Discussion surrounding the use of body cameras for police officers continued Wednesday as members of the Law Enforcement and Criminal Justice Interim Committee heard testimony weighing the benefits versus the costs to a change in state policy. Rather than imposing a statewide standard concerning how and when body cameras may be used, lawmakers are leaning toward requiring law enforcement agencies to come up with their own rules.
Both Senator Daniel Thatcher (Republican – West Valley City) and Representative Dan McCay (Republican – Riverton) are working on body camera bills for the upcoming session, though neither were formally debated Wednesday.
According to Thatcher, his bill will require police departments to develop their own policies specifying when officers must wear body cameras, when they should be activated, how usage will be tracked to ensure that officers are conforming to policy, and who may or may not review recordings, as well as how long tapes should be retained.
“I think that LaVerkin is going to have vastly different needs, wants, and desires than Salt Lake City,” Thatcher noted.
Bountiful Police Chief Tom Ross, representing Utah Chiefs of Police Association, feels that a fewer number of agencies will use body cameras if an “onerous policy” is mandated by the state. “We’ll have less body cameras on law enforcement, so it doesn’t really serve the purpose from those that want to see body cameras implemented.”
Senator Luz Escamilla (Democrat – Salt Lake City) is very concerned about the state taking a hands-off approach. “We learned a huge lesson with not having a statewide policy on police pursuits. We’ve been for the last couple of years because Ogden had a different policy on what to do when the police go on pursuits. We’ve been coming back every single year for the last four years addressing that issue, so I’m concerned. Why wouldn’t we have a statewide policy that covers everything from San Juan County all the way to Utah County or Salt Lake County so we make sure the standards are in place and we are giving them enough support so they know what we expect so we don’t end up with that situation.”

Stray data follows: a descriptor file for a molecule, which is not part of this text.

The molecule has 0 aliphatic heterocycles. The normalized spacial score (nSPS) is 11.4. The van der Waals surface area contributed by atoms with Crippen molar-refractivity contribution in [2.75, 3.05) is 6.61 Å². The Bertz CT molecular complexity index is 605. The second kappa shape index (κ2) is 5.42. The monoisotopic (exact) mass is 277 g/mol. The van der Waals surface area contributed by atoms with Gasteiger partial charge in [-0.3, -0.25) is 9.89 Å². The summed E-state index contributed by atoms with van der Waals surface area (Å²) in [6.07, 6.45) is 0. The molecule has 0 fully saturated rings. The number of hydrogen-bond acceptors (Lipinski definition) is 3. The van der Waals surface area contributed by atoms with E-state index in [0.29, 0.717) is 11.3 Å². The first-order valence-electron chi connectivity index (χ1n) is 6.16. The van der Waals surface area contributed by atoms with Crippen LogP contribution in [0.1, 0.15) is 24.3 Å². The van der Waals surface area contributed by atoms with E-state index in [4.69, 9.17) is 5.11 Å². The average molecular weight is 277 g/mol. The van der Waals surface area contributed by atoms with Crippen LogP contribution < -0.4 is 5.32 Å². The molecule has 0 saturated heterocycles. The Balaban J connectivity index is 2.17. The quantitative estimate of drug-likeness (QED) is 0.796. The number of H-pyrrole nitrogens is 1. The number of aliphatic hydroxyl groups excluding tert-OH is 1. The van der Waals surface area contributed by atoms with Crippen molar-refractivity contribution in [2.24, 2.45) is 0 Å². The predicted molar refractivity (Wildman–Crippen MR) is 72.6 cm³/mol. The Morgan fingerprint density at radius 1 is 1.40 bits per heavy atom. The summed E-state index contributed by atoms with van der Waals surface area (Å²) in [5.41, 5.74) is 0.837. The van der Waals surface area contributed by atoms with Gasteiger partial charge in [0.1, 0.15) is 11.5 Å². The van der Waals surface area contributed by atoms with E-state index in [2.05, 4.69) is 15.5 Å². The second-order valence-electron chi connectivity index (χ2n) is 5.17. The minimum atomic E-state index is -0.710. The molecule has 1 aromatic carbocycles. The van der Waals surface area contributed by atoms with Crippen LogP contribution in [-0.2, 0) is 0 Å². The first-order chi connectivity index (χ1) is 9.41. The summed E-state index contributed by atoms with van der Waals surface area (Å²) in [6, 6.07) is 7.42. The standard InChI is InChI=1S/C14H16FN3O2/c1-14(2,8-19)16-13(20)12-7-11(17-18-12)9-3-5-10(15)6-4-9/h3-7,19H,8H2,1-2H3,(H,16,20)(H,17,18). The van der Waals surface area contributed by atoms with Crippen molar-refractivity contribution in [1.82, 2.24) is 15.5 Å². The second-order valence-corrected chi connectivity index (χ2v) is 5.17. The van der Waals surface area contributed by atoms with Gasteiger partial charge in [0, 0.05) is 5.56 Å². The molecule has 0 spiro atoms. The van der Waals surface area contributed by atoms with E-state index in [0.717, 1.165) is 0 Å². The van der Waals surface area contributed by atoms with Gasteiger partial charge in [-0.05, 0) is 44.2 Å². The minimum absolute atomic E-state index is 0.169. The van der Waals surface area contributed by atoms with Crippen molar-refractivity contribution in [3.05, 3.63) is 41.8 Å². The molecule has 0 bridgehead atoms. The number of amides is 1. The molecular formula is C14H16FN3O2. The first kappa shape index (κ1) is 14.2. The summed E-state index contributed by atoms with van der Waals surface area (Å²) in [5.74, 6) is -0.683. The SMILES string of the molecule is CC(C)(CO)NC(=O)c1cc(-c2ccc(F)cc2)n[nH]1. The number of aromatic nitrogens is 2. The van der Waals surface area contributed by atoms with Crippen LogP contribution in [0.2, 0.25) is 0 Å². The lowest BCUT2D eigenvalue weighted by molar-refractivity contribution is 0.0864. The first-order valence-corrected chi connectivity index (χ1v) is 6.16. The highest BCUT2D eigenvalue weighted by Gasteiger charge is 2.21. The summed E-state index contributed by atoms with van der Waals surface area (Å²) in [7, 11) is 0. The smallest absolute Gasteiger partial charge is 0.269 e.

Representative Paul Ray (Republican – Clearfield) feels that leaving the issue in the hands of local authorities is the way to go. “If you want to really screw something up, you give it to government because we’re really good at screwing stuff up. Logan isn’t the same as St. George or Salt Lake City. My city of Clinton, my city of Sunset is not the same as the city of Bountiful; you have to allow differences. You have a department that has eight police officers. You have departments that have 800 police officers. You’ve got to give those departments the ability to create their own policy that will work in the realm of the type of policing that they are doing, the amount of officers they have, and the way the society is where they police at.”
Josh Daniels, policy analyst for the Libertas Institute, asked lawmakers to ensure that consistent policies are adopted regarding privacy rights, transparency, evidence collected, retention, and access.
McCay would end by saying that, ultimately, it comes down to setting appropriate minimum standards for law enforcement agencies to follow. “The question really is how do you keep private what is private and what is not private? We’re working within the evidentiary standards trying to determine what can you keep out and what is a permissible record and what is not. We don’t have a clean solution for it yet. Candidly, that is the crux of what I’m most concerned about in the bill is making sure that we deal with that in a way that balances those interests and makes sure that everyone in the public is protected while they’re being recorded, potentially in their private residence.”